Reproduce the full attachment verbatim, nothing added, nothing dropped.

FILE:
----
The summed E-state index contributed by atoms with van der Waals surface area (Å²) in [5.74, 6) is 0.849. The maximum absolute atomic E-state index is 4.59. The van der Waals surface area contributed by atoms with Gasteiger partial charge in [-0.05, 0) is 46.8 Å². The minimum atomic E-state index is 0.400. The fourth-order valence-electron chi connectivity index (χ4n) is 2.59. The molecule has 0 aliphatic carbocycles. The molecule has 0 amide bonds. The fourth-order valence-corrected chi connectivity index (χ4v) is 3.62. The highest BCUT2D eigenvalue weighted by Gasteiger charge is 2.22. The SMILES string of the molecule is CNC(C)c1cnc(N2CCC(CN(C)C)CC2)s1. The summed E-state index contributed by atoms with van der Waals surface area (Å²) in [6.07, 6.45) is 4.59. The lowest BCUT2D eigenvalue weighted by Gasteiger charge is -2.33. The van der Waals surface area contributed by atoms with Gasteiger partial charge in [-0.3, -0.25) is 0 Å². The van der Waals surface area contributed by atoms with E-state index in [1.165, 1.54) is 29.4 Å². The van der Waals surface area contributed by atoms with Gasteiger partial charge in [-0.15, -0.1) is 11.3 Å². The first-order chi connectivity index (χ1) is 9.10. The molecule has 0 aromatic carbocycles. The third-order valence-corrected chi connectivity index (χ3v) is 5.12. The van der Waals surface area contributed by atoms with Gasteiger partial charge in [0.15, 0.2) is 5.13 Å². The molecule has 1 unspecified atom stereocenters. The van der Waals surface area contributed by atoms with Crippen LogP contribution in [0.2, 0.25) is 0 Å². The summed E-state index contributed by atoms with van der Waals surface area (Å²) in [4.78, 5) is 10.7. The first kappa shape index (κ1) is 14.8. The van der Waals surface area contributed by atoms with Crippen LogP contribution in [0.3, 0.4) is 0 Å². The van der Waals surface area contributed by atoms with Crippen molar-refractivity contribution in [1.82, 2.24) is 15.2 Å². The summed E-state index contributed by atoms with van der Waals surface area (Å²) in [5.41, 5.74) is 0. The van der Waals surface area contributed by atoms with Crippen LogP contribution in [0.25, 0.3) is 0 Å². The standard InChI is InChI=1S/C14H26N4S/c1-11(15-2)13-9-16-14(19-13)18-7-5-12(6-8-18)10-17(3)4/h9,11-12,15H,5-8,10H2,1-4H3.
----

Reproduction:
The summed E-state index contributed by atoms with van der Waals surface area (Å²) in [5.74, 6) is 0.849. The maximum absolute atomic E-state index is 4.59. The van der Waals surface area contributed by atoms with Gasteiger partial charge in [-0.05, 0) is 46.8 Å². The minimum atomic E-state index is 0.400. The fourth-order valence-electron chi connectivity index (χ4n) is 2.59. The molecule has 0 aliphatic carbocycles. The molecule has 0 amide bonds. The fourth-order valence-corrected chi connectivity index (χ4v) is 3.62. The highest BCUT2D eigenvalue weighted by Gasteiger charge is 2.22. The SMILES string of the molecule is CNC(C)c1cnc(N2CCC(CN(C)C)CC2)s1. The summed E-state index contributed by atoms with van der Waals surface area (Å²) in [6.07, 6.45) is 4.59. The lowest BCUT2D eigenvalue weighted by Gasteiger charge is -2.33. The van der Waals surface area contributed by atoms with Gasteiger partial charge in [-0.3, -0.25) is 0 Å². The van der Waals surface area contributed by atoms with E-state index in [1.165, 1.54) is 29.4 Å². The van der Waals surface area contributed by atoms with Gasteiger partial charge in [-0.15, -0.1) is 11.3 Å². The first-order chi connectivity index (χ1) is 9.10. The molecule has 0 aromatic carbocycles. The third-order valence-corrected chi connectivity index (χ3v) is 5.12. The van der Waals surface area contributed by atoms with Gasteiger partial charge in [0.15, 0.2) is 5.13 Å². The molecule has 1 unspecified atom stereocenters. The van der Waals surface area contributed by atoms with Crippen LogP contribution in [0.2, 0.25) is 0 Å². The summed E-state index contributed by atoms with van der Waals surface area (Å²) in [4.78, 5) is 10.7. The first kappa shape index (κ1) is 14.8. The van der Waals surface area contributed by atoms with Crippen LogP contribution in [0.3, 0.4) is 0 Å². The van der Waals surface area contributed by atoms with Crippen molar-refractivity contribution in [1.82, 2.24) is 15.2 Å². The summed E-state index contributed by atoms with van der Waals surface area (Å²) in [5.41, 5.74) is 0. The van der Waals surface area contributed by atoms with Crippen LogP contribution in [0.25, 0.3) is 0 Å². The standard InChI is InChI=1S/C14H26N4S/c1-11(15-2)13-9-16-14(19-13)18-7-5-12(6-8-18)10-17(3)4/h9,11-12,15H,5-8,10H2,1-4H3.